Intro to Rootstocks
In grafting a rootstock refers to a plant, sometimes just a stump, which already has an established, healthy root system onto which a cutting or a bud from another plant is grafted.
The rootstock may be a different species from the scion, but as a rule it should be closely related, for example, many commercial pears are grown on quince rootstock. When it is difficult to match a plant to the soil in a certain field or orchard, growers may graft a scion onto a rootstock that is compatible with the soil.
It may then be convenient to plant a range of ungrafted rootstocks to see which suit the growing conditions best; the fruiting characteristics of the scion may be considered later, once the most successful rootstock has been identified.
Choosing a Variety
For a graft to be successful there must be compatibility between the rootstock and the scion. Different rootstock have different effects on the growth of the scion. Average total tree size, vigor, early bearing, volume of fruit, and soil tolerances are only some of the features of rootstocks. Depending on your soil, environment, and goals different rootstocks may be better suited than others. It is important to choose the right rootstock for you area.
A suckerless Russian apple rootstock that produces a full-size, 25' to 35' tree. Hardy to -50 degrees Fahrenheit. Wide soil adaptability. Produces large yellow edible apples if allowed to fruit.
A very dwarfing apple rootstock similar to EMLA 9 but more hardy. Trees can be maintained at 6 to 10' in height. Requires staking.
Will produce a dwarf tree from 8-14 feet tall. Does well in most soils. It is hardy to -40 deg. F. Produces fruit in 2-3 years. Can be grown free standing but needs staking on windy sites. It doesn't sucker much in the orchard.
This apple rootstock can be maintained at only four to six feet in height. It is well suited for growing in a container or a small yard. Trees grafted on EMLA 27 bear early and heavily. It needs staking. It is hardy to -25 deg. F. This rootstock is patented and it may not be reproduced without permission of the patent holder.
Produces a semi dwarf apple tree from 11-16 feet tall. Trees can begin bearing in 3-4 years. It is hardy to -35 degrees F. and does well on wet soils. Suckers need to be removed each year.
Grows to 35-40% of standard between a BUD 9 and EMLA 26 in size. A Cornel University selection, resistant to collar rot, fireblight and wooly apple aphid. Tolerant of apple replant disease. Zones 4-9.
Good resistance to crown rot and fire blight, this rootstock produces trees about 11-16' tall. It is similar to EMLA 7, but has better anchorage, higher production and fewer burr knots. Stake for the first few years.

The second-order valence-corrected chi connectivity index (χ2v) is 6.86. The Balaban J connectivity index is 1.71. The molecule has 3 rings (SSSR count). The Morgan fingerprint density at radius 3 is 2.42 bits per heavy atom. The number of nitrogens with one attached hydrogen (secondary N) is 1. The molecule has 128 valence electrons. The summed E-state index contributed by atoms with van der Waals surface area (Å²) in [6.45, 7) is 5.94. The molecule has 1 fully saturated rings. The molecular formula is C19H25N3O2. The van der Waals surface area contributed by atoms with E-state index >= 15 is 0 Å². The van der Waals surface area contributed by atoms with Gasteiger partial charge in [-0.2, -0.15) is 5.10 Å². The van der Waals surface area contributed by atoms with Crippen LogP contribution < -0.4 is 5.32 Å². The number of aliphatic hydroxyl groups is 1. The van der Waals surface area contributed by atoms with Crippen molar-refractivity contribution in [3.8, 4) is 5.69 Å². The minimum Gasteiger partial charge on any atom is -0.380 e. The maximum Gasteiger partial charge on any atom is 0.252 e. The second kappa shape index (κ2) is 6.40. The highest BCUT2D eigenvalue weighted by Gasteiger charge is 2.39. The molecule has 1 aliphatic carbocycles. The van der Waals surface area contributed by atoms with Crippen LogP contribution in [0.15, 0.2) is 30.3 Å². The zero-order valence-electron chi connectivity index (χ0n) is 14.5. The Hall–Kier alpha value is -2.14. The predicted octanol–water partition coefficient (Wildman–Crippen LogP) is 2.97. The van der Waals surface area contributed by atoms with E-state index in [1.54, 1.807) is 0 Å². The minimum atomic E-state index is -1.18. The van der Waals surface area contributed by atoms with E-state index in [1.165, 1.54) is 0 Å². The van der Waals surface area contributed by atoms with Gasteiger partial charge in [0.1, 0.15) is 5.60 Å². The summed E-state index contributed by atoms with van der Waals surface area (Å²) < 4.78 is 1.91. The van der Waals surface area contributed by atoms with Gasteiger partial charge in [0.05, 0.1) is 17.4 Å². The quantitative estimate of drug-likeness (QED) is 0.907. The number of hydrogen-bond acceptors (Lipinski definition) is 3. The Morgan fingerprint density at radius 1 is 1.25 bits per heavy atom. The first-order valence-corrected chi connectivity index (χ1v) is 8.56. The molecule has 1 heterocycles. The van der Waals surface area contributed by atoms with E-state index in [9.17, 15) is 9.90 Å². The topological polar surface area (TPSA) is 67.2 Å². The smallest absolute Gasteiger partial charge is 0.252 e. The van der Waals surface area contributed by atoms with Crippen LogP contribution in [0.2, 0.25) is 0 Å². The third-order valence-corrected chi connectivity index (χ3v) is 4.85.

Slightly more dwarfing than M9. Resistant to woolly apple aphid, fireblight and crown rot. Induces high productivity. A replacement for M9 in high density plantings. USDA Zones 4-9.
Produces mature tree about 15-20 foot can be smaller on dry sandy soils; larger on fertile soils. Few suckers, wide tolerance of different soils. Early bearing (3-4 years). Staking recommended for first year or two in windy sites. Susceptible to tomato ringspot virus; resistant to wooly apple aphids.
Produces a semi-standard heavy bearing, precocious, well anchored tree about 20 feet tall. This rootstock has fibrous roots and does well in a wide variety of soils. It is hardy to -35° F. It produces burr knots at the base and should be planted almost up to the graft line.
Will produce a semi-dwarf tree maintained from 10 to 15 feet tall. It does very well on wet soils and tolerates a variety of soils. It is compatible as an understock for plums, and some almonds and apricots.
Also known as VVA 1. Plums, apricots, and nectarines grown on this dwarfing rootstock have proven precocious. An excellent choice for home orchardists, the rootstock produces a tree about half the size of standard and it has shown excellent results when grown in heavy soils.
Grows to 85% of standard size but induces early and heavy bearing. Works well for Asian and European pears and is very winter hardy.
A clonal rootstock of Old Home x Farmingdale which produces a full-size pear tree. It is more precocious than seedling, is winter hardy, resistant to fireblight and pear decline. It is also compatible with most varieties. It can be maintained at 15-17'.
A semi-dwarfing pear rootstock. It is 1/2 to 2/3 standard size. Its resistance to fireblight, collar rot, woolly pear aphids and pear decline make this a very healthy stock. Compatible with all Pears.
Quince Province BA 29C
Makes a 10-15' semi-dwarf tree. Compatible with Cydonia Quince and some European pears. It is tolerant of wet soils.